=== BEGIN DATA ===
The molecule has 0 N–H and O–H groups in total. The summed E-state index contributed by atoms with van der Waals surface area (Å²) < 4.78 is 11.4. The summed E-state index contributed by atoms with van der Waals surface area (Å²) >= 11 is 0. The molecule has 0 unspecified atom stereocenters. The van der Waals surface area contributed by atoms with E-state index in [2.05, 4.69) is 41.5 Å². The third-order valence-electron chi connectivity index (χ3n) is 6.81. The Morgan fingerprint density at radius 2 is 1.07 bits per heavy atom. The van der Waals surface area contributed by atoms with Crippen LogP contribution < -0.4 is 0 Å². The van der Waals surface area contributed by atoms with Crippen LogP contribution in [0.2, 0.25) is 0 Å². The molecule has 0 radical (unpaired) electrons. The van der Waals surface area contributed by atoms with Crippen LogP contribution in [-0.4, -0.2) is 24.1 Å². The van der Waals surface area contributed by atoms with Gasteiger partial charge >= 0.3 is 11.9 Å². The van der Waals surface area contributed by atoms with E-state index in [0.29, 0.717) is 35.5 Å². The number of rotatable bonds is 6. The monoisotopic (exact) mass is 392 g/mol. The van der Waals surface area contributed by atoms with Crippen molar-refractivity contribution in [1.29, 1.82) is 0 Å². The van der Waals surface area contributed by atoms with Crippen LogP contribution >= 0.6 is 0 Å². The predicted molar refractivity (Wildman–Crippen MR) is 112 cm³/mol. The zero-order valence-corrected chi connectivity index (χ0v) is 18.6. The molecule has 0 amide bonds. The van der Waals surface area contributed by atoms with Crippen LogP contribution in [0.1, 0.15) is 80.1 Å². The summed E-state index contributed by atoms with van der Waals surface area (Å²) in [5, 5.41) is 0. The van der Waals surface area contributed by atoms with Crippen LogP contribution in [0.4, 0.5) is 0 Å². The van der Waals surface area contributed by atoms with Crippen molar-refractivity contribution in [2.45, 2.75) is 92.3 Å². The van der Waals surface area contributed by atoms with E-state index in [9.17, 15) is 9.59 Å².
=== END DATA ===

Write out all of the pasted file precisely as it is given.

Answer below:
The molecule has 0 N–H and O–H groups in total. The summed E-state index contributed by atoms with van der Waals surface area (Å²) < 4.78 is 11.4. The summed E-state index contributed by atoms with van der Waals surface area (Å²) >= 11 is 0. The molecule has 0 unspecified atom stereocenters. The van der Waals surface area contributed by atoms with E-state index in [2.05, 4.69) is 41.5 Å². The third-order valence-electron chi connectivity index (χ3n) is 6.81. The Morgan fingerprint density at radius 2 is 1.07 bits per heavy atom. The van der Waals surface area contributed by atoms with Crippen LogP contribution < -0.4 is 0 Å². The van der Waals surface area contributed by atoms with Crippen LogP contribution in [0.2, 0.25) is 0 Å². The molecule has 0 radical (unpaired) electrons. The van der Waals surface area contributed by atoms with Crippen LogP contribution in [-0.4, -0.2) is 24.1 Å². The van der Waals surface area contributed by atoms with Gasteiger partial charge >= 0.3 is 11.9 Å². The van der Waals surface area contributed by atoms with E-state index in [0.29, 0.717) is 35.5 Å². The number of rotatable bonds is 6. The monoisotopic (exact) mass is 392 g/mol. The van der Waals surface area contributed by atoms with Crippen molar-refractivity contribution in [1.29, 1.82) is 0 Å². The van der Waals surface area contributed by atoms with Crippen LogP contribution >= 0.6 is 0 Å². The predicted molar refractivity (Wildman–Crippen MR) is 112 cm³/mol. The zero-order valence-corrected chi connectivity index (χ0v) is 18.6. The molecule has 0 amide bonds. The van der Waals surface area contributed by atoms with Crippen LogP contribution in [0.1, 0.15) is 80.1 Å². The summed E-state index contributed by atoms with van der Waals surface area (Å²) in [5, 5.41) is 0. The van der Waals surface area contributed by atoms with Crippen LogP contribution in [0.4, 0.5) is 0 Å². The van der Waals surface area contributed by atoms with Crippen molar-refractivity contribution in [2.45, 2.75) is 92.3 Å². The van der Waals surface area contributed by atoms with E-state index in [9.17, 15) is 9.59 Å².